NON - STANDARDIZED FIELD SOBRIETY TESTS

Texas drivers suspected of DUI / DWI typically must perform field sobriety tests prior to being placed under arrest. However, these “tests” aren’t like the ones we took in school, because the driver is destined to fail. Field sobriety tests’ sole purpose is to create probable cause for a drunk driving arrest and provide evidence for a court prosecution. Anyone subjected to a field sobriety test during a Fort Bend driving while intoxicated arrest should consult with a Texas lawyer who focuses on drunk driving criminal defense.

There are two types of field sobriety tests – standardized and non-standardized. Non-standardized tests are so unreliable as measuring tools of alcohol intoxication that they aren’t even endorsed by the National Highway Traffic Safety Administration (NHTSA). These non-standardized tests include the finger-to-nose test, the finger-tap test, the hand-pat test, the Rhomberg balance test, the ABCs, and the numbers backward test.

Non-standardized field sobriety tests are particularly susceptible to court challenges because they are not recognized by the NHTSA. These tests have no objective scoring system, and whether the driver “passes” or “fails” hinges solely on the officer’s subjective opinion.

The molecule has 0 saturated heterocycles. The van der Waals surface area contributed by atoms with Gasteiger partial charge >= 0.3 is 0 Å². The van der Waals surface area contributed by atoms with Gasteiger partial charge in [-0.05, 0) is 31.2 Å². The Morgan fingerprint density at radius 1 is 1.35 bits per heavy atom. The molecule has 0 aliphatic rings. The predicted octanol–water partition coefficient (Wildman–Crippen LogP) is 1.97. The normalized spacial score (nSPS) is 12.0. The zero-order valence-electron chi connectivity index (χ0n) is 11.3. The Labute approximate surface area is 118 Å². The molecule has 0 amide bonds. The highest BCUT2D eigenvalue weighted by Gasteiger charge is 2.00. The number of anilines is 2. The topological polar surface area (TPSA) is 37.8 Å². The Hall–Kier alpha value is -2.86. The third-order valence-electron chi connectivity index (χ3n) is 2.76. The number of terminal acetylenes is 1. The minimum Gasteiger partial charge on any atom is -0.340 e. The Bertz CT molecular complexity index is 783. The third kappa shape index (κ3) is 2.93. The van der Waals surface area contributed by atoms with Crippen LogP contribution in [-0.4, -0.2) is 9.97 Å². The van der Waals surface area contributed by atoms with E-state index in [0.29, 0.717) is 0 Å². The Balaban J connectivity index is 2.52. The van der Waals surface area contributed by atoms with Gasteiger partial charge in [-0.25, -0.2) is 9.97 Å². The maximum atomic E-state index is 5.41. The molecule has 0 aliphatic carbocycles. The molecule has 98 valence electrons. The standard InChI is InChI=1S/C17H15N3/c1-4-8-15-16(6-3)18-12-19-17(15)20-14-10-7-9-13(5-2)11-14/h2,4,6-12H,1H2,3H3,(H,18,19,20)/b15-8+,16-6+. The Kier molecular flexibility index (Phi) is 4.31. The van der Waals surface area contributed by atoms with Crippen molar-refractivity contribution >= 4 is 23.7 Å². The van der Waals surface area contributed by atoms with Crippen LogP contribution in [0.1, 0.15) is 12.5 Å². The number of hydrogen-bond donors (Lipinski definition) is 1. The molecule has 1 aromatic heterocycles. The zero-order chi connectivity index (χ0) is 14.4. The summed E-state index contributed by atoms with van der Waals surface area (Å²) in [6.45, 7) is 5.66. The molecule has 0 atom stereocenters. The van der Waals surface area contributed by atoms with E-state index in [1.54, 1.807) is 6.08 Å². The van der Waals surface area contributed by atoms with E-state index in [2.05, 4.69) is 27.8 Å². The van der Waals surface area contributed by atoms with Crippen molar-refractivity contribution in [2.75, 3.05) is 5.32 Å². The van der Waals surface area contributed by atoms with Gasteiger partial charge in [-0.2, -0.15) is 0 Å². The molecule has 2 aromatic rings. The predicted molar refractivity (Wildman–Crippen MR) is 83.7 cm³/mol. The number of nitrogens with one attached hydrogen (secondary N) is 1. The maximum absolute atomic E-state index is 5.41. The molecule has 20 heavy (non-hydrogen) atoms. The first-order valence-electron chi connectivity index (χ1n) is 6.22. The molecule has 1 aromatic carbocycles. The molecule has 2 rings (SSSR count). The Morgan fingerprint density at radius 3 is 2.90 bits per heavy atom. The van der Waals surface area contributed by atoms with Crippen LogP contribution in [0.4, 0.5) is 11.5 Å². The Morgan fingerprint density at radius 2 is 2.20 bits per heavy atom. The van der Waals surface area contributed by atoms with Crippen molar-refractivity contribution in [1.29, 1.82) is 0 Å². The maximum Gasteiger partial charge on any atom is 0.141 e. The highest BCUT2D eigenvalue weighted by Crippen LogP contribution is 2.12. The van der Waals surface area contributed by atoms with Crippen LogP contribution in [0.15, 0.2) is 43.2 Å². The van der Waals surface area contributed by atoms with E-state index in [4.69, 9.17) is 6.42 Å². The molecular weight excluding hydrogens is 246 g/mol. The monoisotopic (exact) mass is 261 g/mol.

Even though field sobriety tests are supposedly designed to measure the mental and physical impairment caused by alcohol and drug use, many of the “symptoms” police look for can be caused by physical problems unrelated to drinking..

To understand why this is critically important to a successful Texas DUI / DWI defense, it’s helpful to understand how alcohol affects the human body. Experts concur that alcohol use always causes mental impairment before physical impairment occurs. Drivers with a high tolerance for alcohol are often able to disguise physical impairment, but mental impairment cannot be masked.

Many factors unrelated to alcohol use can cause an accused drunk driver to display signs of physical impairment, such as illness, injury, fatigue, or even nervousness. If the driver showed no signs of mental impairment, any physical problems must have stemmed from a source other than alcohol use, and the defendant cannot be convicted of driving while intoxicated.

Field sobriety tests aren’t recommended for many drivers, including individuals over the age of 65, people who are more than 50 pounds overweight, or drivers with back or leg injuries. Despite this, police often direct these individuals to perform a field sobriety test. Most officers fail to even mention that performing a field sobriety test is optional.

Fortunately, the prosecutor in a Texas drunk driving case carries the burden of proving the defendant’s guilt beyond a reasonable doubt in order to obtain a conviction. Driving while intoxicated cases are largely built upon circumstantial evidence such as field sobriety tests, and that evidence is open to challenge. A skilled DUI attorney is familiar with the inherent flaws in non-standard field sobriety tests, and can create reasonable doubt in the minds of jurors.

Fort Bend DUI / DWI defense lawyer David Hunter will determine whether factors other than alcohol use affected the driver’s performance on a field sobriety test. The results of field sobriety tests can and have been successfully challenged in court.